Starbucks

Brand with a world view

In Feels & Fields in Marketing, I had written about my view that the sustainable advantage in data driven marketing over the long term might be lesser than an approach where the brand is marketed as a worldview – reflected in thought and deed. A couple of nuances I’d like to point out here. One, the reason I feel so is because from the evolution of digital media thus far, the end game of new platforms/technologies arguably seem to be a version of a “cost per” arms race, and that end game is reached rather fast. Two, I don’t strictly see data and story telling as an either/or. It’s just that I don’t see a lot of justice being done to the latter thanks to the focus on the former, and I also see the dumbing down/tempering of messaging to access a larger mass.

However, I’ll admit that putting down ‘brand with a worldview’ into a generic framework is a rather challenging. But I have seen quite a few examples – personal experiences as well as larger campaigns – that highlight various aspects of this approach. The new POTUS has in fact, provided quite some fodder for this. Hardly surprising, since his usage of extreme stances contributed majorly to his victory.  More

On the first death of Facebook Commerce…

Towards the middle of last year, I’d written a column at afaqs on how social and commerce were in a relationship. A few months later, I revisited the premise on a tangent and wrote an article for Kuliza titled “Social + e-commerce ≠ Social Commerce“. (pg 25)

All through last week, after the Bloomberg report, in which a Forrester analyst phrased it as “But it was like trying to sell stuff to people while they’re hanging out with their friends at the bar“, I’ve been reading post after post proclaiming the demise of what has been called f-com. (Facebook Commerce) It finally made me tweet this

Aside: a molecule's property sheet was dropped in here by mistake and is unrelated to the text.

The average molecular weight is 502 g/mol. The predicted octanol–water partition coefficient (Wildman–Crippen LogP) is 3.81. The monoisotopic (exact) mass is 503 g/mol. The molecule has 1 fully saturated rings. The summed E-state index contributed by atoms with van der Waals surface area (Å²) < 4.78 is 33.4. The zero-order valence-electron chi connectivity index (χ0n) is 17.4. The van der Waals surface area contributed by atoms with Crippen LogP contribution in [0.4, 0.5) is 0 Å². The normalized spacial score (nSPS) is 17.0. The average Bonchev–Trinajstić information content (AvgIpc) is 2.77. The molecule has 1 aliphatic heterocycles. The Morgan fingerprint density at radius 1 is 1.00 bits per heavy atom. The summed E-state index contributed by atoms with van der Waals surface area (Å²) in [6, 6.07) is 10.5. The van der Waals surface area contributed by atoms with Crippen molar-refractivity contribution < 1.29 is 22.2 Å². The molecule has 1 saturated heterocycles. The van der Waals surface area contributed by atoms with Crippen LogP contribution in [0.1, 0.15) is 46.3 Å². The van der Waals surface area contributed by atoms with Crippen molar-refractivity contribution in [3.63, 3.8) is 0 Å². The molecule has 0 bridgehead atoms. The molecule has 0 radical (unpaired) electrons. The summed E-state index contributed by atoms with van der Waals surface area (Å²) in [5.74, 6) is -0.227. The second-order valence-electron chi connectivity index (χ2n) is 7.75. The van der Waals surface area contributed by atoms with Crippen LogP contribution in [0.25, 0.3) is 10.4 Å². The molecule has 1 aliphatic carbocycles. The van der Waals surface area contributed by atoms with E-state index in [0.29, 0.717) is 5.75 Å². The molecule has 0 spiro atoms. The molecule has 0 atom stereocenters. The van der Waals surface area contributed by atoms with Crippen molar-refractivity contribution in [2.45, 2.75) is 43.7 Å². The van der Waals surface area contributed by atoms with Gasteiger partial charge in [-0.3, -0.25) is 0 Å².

I realised later that a similar statement had already been made – “Opening a storefront does not mean you have a social commerce strategy…” ~ Justin Yoshimura. In fact, f-com itself should only be one part of a brand’s larger Facebook strategy. The advice being given to brands, along with the news of the demise, is that they should make their own e-com sites more social. Fair enough, but what I don’t get is the mutual exclusivity. Indeed, if brands have adopted an f-com strategy that basically allows users to buy the same things available at their e- store, I wonder why they thought users would flock there. Yes, it does give the brand visibility, proximity to the customer, use of the social graph (like, recommend, share) etc but to the user, there’s really no value. In fact, f-com checkouts are apparently much slower.

Examples of ‘inherently social businesses’ (entertainment, music, games) are being taken as exceptions to the closure trend. IMO, every business (arguably) is inherently social, the trick (actually the hard work) is in finding the social context. Many brands have created value through fan-exclusives, (Heinz) CRM initiatives (Starbucks) free sampling (Pantene) etc. I can understand that coffee is probably social, but shampoo and ketchup?

Part of the fault is to do with the astronomical predictions on the kind of sales these Facebook storefronts were going to generate, part of it is to do with the trigger-happiness that unfortunately shadows most of everything on social platforms.  If brands learned to also pay attention to interest graphs on the network, and create scenarios that use the inherent (and phenomenal) social graph and new features like friction-less sharing better, Facebook can play an excellent role in the overall e-com strategy. As always, the answer is in focusing on user behaviour and experience and not allowing technology and fads to create a myopic vision. The old adage holds – Fail fast. Learn fast. Fix fast.